for me it would the last one, if i ever had the chance to be in contact with this unearthly quality. i want to slice through generations and feel the lives i'm not supposed to be living. to understand the young flames in an unending cycle, how it differs through the years but never dwindles. to strive for excellence that can't be done in one lifetime, single generation. now let's try to bring this to a more applicable level. when we migrate from 'english-as-a-second-language' country to 'english-speaking' country, it's hard for us the first generation to obtain the full grasp of the language. but there is a high likeliness that the second one will come out redhanded with the much treasured possession, one that is not merely supported by intensive education and rock-hard willpower but also real, forced, deep-rooted learning experience through early authentic encounters; customary, much needed frequency; and direct applications. applies to other languages, especially those that greatly differ from our first language in nature.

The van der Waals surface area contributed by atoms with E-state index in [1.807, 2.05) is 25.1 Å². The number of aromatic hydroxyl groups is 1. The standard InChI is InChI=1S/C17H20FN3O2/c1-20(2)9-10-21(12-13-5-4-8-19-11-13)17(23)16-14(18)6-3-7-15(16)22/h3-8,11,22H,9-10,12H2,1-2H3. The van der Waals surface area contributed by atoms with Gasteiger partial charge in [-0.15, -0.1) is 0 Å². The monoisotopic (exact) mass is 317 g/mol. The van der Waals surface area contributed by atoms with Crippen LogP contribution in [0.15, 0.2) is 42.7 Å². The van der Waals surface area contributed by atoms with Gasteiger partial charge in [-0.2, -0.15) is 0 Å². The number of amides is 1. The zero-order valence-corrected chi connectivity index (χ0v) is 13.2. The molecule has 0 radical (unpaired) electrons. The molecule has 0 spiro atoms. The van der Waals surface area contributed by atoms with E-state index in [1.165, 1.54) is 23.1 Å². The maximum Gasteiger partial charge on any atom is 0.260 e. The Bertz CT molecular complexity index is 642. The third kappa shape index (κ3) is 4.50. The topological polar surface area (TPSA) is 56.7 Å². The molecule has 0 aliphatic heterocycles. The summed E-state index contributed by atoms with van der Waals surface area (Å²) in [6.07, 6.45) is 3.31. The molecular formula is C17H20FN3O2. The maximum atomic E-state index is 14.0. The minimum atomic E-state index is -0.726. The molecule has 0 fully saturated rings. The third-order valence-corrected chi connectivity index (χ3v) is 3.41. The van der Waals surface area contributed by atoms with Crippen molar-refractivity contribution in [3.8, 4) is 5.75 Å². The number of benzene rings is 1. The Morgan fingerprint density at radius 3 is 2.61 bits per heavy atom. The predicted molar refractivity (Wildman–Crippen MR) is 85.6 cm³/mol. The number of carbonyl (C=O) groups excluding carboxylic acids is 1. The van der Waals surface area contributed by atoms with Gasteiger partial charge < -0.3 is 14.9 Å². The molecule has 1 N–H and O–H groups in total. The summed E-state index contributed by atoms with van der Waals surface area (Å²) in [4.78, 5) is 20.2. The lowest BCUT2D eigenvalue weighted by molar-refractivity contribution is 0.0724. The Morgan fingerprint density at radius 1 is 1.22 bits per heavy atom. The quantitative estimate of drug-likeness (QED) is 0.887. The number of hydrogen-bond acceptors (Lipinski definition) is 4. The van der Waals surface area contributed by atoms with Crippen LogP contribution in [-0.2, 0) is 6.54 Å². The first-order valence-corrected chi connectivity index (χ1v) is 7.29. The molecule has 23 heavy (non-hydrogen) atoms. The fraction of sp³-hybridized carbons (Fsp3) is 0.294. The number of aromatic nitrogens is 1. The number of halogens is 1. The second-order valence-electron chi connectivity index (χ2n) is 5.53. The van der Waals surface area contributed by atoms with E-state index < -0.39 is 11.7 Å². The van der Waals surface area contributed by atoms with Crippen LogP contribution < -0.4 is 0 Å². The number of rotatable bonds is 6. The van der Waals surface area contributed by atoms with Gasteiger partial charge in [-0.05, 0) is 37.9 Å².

the love life is the main stage that absorbs most of the sympathetic limelight, apprehending applause, and cheeky laughter. the topsy-turvy, uneven life paths the characters lead; to which overload, impossible cuteness, awwness, and ewwnes all cling on. (there are only thin lines disjoining them anyway.) the idea of the all-eembracing love knowing no conditions (I knew that I could never leave her. No matter how she treated me. No matter how bad she made me feel. Because in her anger and anxiety there was familiarity and relief.), and hence compromising ("Eunice, go to bed. We don't have to ever read again. I promise. How can we read when people need our help? It's a luxury. A stupid luxury."), unfaltered, kind and immaculate, accepting (She turned around and brushed my graying hair with her moisturized hands. I prepared myself for a comment on my age and looks. I prepared myself to become Chekhov's ugly merchant Laptev again. I knew this hurt so well, it actually had left a strange foretaste in my mouth, that of almonds and salt.), untarnished, not so much pure but constantly rebuilt and fixed. takes so much effort, so much labor and hard work but in the end they all amount to one hope that it will all work out in the end. how love transforms and how love stays, how love studs sturdy at the backbones of the lover, its marrow melting on fire, constantly rekindled and remolded back. the very familiar taste of pain, of trembles, of ambiguous moans, of immeasurable duration of kneeling and crying. gaps and differences. eventually commonalities of third party have to intervene, differences have to step back and gaps have to give way. two lovers are (and CAN ALWAYS be) too different and it takes time to realize that it all is so futile if you think that way. but you can refuse to and learn the hard way. i mean, you'll learn that you can't smoothen the frictions, iron out the incompatibilities that easily. you can't expect so much of immediate change in your partner. you have to acknowledge that there are some immalleable traces that can never be reshaped no matter how much you try. love doesn't work that way, more often than not.